Barbara Barzycka

This scientific time capsule contains an unusual treasure—300 live tardigrades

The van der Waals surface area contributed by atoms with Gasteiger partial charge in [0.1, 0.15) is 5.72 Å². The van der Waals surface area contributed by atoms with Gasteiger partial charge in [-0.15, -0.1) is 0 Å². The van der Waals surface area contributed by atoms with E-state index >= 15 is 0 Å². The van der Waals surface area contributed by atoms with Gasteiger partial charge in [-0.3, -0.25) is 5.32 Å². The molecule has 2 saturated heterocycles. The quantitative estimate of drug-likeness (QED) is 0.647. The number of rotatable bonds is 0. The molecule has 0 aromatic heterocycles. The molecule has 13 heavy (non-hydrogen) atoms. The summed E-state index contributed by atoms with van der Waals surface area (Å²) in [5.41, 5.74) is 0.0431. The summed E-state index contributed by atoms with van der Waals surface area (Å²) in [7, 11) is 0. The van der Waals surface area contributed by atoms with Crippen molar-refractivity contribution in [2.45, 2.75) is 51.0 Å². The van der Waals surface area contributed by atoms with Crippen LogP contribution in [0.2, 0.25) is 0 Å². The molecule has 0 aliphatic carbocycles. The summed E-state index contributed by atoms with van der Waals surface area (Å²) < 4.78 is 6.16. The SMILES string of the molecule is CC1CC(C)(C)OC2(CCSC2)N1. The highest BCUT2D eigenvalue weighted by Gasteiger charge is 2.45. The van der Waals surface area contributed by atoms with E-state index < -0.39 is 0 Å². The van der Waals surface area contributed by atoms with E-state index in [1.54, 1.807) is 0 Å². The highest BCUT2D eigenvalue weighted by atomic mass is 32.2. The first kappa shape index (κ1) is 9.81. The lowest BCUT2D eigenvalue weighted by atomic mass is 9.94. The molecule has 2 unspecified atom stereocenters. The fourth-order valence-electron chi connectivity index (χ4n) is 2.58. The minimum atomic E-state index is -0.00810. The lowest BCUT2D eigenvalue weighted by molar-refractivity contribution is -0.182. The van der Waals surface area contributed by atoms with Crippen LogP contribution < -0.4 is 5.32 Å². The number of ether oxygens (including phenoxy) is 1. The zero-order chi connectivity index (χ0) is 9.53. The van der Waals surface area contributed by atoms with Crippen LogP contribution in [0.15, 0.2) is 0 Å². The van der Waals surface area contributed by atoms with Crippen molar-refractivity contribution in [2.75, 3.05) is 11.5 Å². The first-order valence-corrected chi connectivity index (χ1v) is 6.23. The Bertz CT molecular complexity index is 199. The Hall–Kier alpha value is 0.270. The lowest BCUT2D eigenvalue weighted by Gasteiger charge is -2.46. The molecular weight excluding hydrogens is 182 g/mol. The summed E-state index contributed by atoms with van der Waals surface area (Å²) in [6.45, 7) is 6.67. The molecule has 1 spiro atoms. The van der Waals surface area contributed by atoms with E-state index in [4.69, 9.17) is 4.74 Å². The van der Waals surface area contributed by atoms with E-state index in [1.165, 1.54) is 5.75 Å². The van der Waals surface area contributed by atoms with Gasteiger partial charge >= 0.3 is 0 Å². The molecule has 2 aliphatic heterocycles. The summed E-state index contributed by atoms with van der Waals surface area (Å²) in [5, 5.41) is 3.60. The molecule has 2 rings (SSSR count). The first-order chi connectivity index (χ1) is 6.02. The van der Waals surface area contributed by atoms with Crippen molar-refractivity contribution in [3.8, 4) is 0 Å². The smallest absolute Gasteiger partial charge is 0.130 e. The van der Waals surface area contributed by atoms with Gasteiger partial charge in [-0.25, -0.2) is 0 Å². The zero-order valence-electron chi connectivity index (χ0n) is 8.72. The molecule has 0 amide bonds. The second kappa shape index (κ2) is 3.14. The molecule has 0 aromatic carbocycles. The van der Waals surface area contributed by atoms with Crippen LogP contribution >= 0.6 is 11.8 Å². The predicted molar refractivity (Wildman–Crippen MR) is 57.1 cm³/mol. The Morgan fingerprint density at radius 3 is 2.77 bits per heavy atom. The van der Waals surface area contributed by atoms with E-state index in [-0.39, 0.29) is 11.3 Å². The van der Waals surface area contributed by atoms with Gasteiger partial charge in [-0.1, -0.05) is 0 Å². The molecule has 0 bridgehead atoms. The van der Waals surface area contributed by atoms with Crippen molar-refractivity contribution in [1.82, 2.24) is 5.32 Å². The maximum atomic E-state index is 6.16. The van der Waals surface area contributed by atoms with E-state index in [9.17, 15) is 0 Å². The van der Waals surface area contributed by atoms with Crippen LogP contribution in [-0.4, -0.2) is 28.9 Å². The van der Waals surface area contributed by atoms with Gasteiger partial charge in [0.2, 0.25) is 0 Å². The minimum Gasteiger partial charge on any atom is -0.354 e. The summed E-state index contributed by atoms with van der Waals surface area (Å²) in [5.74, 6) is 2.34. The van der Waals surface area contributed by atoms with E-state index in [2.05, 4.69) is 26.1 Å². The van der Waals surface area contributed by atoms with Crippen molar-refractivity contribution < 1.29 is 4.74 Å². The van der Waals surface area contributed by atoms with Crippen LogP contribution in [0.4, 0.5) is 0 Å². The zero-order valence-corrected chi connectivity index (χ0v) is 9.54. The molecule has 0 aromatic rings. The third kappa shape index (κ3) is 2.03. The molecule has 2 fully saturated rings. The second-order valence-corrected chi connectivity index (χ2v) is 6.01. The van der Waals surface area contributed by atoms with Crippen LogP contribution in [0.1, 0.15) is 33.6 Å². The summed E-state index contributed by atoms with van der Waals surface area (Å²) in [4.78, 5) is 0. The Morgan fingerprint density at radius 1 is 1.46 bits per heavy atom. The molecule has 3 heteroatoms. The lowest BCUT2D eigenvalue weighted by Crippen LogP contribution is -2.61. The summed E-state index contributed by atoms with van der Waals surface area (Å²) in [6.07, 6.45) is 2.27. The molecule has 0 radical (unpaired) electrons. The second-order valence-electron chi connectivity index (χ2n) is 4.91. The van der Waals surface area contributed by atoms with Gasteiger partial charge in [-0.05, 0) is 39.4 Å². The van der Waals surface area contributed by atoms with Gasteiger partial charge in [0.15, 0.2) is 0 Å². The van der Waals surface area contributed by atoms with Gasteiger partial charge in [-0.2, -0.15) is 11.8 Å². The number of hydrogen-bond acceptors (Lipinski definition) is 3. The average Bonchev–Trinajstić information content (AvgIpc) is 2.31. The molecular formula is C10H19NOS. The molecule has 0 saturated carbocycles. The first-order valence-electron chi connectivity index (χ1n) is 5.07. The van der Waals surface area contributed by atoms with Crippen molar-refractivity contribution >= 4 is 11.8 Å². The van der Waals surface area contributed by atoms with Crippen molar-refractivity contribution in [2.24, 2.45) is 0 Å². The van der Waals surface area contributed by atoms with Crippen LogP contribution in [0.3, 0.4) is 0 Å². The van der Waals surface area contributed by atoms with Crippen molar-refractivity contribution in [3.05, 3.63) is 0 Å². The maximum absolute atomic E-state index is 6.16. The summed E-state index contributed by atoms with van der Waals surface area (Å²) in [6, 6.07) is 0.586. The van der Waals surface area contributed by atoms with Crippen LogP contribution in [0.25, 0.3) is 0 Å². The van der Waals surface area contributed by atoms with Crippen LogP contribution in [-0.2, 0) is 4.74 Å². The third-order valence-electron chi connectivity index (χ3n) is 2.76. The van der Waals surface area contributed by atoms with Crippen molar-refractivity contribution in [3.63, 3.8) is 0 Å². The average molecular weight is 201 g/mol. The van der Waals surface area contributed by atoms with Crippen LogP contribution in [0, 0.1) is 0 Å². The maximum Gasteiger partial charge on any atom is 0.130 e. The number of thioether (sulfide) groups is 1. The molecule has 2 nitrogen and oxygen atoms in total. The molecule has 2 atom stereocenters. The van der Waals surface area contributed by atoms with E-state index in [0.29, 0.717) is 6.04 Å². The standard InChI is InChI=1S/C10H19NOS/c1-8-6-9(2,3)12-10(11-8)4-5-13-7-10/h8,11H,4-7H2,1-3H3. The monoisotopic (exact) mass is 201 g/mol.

The recent history of our civilization has been synthesized into a handful of objects and buried where it isn’t expected to resurface for 500,000 years: 4 meters deep in a stainless-steel time capsule in Hornsund, a fjord near Svalbard, Norway, Nature reports. The objects include human and rat DNA samples, a silicon-based integrated circuit, coins, a mobile phone, a piece of the meteorite Pułtusk—considered the oldest material in the solar system—and even 300 live, desiccated tardigrades, write the scientists in the 28 September issue of Gondwana Research. The capsule, brainchild of Polish Academy of Sciences permafrost specialist Marek Lewandowski, is meant to represent our current knowledge of science and provide future archaeologists with snippets of everyday life to help them “understand who we are.” 

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